I have to take a lot on trust. I find myself trusting that private employers don't make a jump in a relationship from fair paid service to exploitative and abusive slave labour. I have to trust that employment contracts from commercial chains, hotels and service industries are honourable and transparent. I have to trust the Hong Kong government to deal honestly with one of Hong Kong's largest employment sectors, and to treat female migrant workers fairly.

Some might say, these Filipina women, they don't do themselves any favours. They come from a service oriented culture. They seem keen to please, work hard at the jobs they have, avoid confrontation, smile, and readily over share their feelings. I sat on the ferry the other day, and was startled to hear a young Filipina girl fall quickly into describing her emotional life to a Western man who sat next to her. I thought, language like that gives any chancer the opportunity to take an advantage. But he didn't. He merely listened and said 'I hope you have a better day tomorrow'.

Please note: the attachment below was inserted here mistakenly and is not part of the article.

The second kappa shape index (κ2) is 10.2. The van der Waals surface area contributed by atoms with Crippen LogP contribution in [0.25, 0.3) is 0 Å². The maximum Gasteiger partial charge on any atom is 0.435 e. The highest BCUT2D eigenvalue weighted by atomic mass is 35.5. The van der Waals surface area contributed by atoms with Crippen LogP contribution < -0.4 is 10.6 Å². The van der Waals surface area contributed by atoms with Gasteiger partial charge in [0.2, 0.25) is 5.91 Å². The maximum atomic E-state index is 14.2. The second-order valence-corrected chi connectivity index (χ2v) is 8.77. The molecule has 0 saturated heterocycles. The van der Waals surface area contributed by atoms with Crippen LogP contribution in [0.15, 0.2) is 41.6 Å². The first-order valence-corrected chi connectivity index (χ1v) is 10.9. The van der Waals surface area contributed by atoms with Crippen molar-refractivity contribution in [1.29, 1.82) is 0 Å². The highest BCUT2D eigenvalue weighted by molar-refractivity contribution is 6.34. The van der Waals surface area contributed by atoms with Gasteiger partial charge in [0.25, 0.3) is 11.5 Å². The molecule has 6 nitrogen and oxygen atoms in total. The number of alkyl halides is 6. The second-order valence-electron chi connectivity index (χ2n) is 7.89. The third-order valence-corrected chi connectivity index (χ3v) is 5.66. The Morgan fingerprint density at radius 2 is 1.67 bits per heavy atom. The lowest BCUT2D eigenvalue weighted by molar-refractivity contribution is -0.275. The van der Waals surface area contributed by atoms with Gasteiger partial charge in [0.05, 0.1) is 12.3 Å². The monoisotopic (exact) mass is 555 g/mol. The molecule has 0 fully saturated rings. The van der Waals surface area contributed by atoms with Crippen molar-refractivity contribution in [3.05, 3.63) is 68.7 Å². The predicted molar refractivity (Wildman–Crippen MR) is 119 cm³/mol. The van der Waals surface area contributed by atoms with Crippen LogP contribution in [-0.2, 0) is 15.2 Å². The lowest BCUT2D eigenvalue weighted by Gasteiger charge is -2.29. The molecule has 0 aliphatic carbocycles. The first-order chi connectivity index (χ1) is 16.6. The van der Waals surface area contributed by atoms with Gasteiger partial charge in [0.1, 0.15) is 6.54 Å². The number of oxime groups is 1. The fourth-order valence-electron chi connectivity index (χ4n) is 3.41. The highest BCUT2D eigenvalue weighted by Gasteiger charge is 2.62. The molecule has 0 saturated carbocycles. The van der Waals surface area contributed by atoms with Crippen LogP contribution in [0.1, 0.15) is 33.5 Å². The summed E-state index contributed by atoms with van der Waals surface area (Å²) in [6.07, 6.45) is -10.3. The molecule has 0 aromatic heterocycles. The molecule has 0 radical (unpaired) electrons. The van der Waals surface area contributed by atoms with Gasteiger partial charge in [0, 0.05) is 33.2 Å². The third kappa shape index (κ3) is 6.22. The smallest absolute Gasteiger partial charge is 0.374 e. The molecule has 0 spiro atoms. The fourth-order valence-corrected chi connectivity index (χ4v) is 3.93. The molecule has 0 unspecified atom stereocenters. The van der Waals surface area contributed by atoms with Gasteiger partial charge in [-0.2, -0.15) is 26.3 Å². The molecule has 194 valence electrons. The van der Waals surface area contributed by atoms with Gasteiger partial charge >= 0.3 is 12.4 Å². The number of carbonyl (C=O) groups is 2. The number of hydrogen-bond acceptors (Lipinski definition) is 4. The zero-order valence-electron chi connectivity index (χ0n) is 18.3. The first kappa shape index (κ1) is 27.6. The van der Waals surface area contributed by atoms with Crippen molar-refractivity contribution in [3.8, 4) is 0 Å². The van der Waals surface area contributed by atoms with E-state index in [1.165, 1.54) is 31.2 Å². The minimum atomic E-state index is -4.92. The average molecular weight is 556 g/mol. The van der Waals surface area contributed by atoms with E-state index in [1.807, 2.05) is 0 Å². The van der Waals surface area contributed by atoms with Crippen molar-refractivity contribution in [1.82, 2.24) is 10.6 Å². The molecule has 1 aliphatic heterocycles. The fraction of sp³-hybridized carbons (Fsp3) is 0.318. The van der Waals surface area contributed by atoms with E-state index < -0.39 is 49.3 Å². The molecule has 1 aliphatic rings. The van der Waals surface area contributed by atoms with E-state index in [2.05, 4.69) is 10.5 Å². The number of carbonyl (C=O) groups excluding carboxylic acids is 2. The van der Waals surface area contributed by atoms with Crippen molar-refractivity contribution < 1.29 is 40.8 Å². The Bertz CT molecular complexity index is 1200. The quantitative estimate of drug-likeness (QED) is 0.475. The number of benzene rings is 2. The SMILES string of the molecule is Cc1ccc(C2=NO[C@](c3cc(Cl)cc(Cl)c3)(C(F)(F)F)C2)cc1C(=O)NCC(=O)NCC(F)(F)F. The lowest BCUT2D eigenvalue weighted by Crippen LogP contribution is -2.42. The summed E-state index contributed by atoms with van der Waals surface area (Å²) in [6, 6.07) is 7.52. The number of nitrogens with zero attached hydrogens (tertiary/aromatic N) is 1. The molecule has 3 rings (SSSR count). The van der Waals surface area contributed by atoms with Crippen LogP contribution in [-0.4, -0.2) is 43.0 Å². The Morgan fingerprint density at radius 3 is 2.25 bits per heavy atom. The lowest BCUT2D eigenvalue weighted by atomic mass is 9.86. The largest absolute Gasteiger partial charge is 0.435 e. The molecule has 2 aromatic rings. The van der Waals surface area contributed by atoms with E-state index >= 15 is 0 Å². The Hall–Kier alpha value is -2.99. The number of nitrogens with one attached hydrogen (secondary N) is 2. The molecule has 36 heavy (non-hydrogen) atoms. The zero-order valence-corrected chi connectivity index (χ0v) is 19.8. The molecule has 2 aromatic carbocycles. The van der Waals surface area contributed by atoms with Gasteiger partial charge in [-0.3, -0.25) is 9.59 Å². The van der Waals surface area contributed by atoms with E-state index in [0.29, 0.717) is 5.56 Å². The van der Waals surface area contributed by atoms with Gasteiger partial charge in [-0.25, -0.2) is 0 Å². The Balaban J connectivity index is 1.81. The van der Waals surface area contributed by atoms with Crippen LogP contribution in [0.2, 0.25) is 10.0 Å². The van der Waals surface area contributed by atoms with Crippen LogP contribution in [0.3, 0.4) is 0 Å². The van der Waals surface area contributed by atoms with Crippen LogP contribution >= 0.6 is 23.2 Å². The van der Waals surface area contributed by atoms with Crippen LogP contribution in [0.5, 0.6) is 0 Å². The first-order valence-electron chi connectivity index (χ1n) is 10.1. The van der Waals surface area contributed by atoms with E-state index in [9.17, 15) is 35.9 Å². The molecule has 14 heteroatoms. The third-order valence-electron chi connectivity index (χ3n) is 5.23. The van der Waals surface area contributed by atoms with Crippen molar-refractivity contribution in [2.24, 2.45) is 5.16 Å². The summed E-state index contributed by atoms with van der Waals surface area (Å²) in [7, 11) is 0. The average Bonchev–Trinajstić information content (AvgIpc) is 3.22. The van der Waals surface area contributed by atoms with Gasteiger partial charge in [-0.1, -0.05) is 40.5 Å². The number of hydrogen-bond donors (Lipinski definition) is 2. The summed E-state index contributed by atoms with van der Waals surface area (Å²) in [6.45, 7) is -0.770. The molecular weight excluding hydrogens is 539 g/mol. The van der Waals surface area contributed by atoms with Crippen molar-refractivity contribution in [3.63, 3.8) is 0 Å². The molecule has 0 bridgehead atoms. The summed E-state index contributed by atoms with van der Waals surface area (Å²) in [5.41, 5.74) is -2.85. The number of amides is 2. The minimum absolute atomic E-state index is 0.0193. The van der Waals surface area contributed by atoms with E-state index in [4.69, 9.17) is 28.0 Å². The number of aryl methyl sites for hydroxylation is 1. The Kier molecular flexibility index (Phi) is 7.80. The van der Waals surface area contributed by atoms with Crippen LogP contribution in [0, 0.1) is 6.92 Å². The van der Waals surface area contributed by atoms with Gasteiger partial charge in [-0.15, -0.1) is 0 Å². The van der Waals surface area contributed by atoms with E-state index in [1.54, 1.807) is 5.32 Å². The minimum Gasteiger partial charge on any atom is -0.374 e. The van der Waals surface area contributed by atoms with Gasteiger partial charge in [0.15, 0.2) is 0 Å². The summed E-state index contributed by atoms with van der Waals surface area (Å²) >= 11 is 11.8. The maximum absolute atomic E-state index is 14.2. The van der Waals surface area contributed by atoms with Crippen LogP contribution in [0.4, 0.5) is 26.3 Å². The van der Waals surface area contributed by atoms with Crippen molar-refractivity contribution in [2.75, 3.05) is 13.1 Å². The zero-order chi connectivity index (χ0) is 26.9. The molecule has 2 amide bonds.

Saturday, 29 January 2011

Return to Cheung Chau

I look at that title and feel a little sad. It would be much more interesting if Return to Cheung Chau brought you a narrative that contained dismembered body parts tied to lumps of rock. The phone would ring, then a sinister voice would say, 'We are returning your Triad overlord. Mr Chang will dispose of his left limbs in Cheung Chau. This is the beginning of the end.' Then the line would go dead. It would be a tale of betrayal, money lust, and revenge.

It's not going to be anything like that, obviously.